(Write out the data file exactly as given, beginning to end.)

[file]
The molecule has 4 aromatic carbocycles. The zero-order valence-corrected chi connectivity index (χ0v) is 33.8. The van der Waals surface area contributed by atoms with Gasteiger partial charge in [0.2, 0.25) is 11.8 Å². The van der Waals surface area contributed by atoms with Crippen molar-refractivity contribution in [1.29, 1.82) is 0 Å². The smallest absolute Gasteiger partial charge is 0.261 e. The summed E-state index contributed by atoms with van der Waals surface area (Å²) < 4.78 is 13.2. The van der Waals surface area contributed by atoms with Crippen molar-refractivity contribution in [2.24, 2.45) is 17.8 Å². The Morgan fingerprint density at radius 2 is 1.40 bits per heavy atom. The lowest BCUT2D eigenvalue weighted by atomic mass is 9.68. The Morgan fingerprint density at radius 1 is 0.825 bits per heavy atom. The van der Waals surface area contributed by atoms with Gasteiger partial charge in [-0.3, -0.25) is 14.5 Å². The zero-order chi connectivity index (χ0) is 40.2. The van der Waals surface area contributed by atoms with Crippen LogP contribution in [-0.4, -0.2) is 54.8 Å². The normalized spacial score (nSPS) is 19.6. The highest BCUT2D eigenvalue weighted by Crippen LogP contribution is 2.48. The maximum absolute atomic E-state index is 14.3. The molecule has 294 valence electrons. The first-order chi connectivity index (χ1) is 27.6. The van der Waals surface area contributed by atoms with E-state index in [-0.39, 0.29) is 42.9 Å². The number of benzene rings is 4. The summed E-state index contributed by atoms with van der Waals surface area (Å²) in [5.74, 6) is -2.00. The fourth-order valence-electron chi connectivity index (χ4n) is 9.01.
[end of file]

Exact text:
The molecule has 4 aromatic carbocycles. The zero-order valence-corrected chi connectivity index (χ0v) is 33.8. The van der Waals surface area contributed by atoms with Gasteiger partial charge in [0.2, 0.25) is 11.8 Å². The van der Waals surface area contributed by atoms with Crippen molar-refractivity contribution in [1.29, 1.82) is 0 Å². The smallest absolute Gasteiger partial charge is 0.261 e. The summed E-state index contributed by atoms with van der Waals surface area (Å²) < 4.78 is 13.2. The van der Waals surface area contributed by atoms with Crippen molar-refractivity contribution in [2.24, 2.45) is 17.8 Å². The Morgan fingerprint density at radius 2 is 1.40 bits per heavy atom. The lowest BCUT2D eigenvalue weighted by atomic mass is 9.68. The Morgan fingerprint density at radius 1 is 0.825 bits per heavy atom. The van der Waals surface area contributed by atoms with Gasteiger partial charge in [-0.3, -0.25) is 14.5 Å². The zero-order chi connectivity index (χ0) is 40.2. The van der Waals surface area contributed by atoms with Crippen LogP contribution in [-0.4, -0.2) is 54.8 Å². The normalized spacial score (nSPS) is 19.6. The highest BCUT2D eigenvalue weighted by Crippen LogP contribution is 2.48. The maximum absolute atomic E-state index is 14.3. The molecule has 294 valence electrons. The first-order chi connectivity index (χ1) is 27.6. The van der Waals surface area contributed by atoms with E-state index in [-0.39, 0.29) is 42.9 Å². The number of benzene rings is 4. The summed E-state index contributed by atoms with van der Waals surface area (Å²) in [5.74, 6) is -2.00. The fourth-order valence-electron chi connectivity index (χ4n) is 9.01.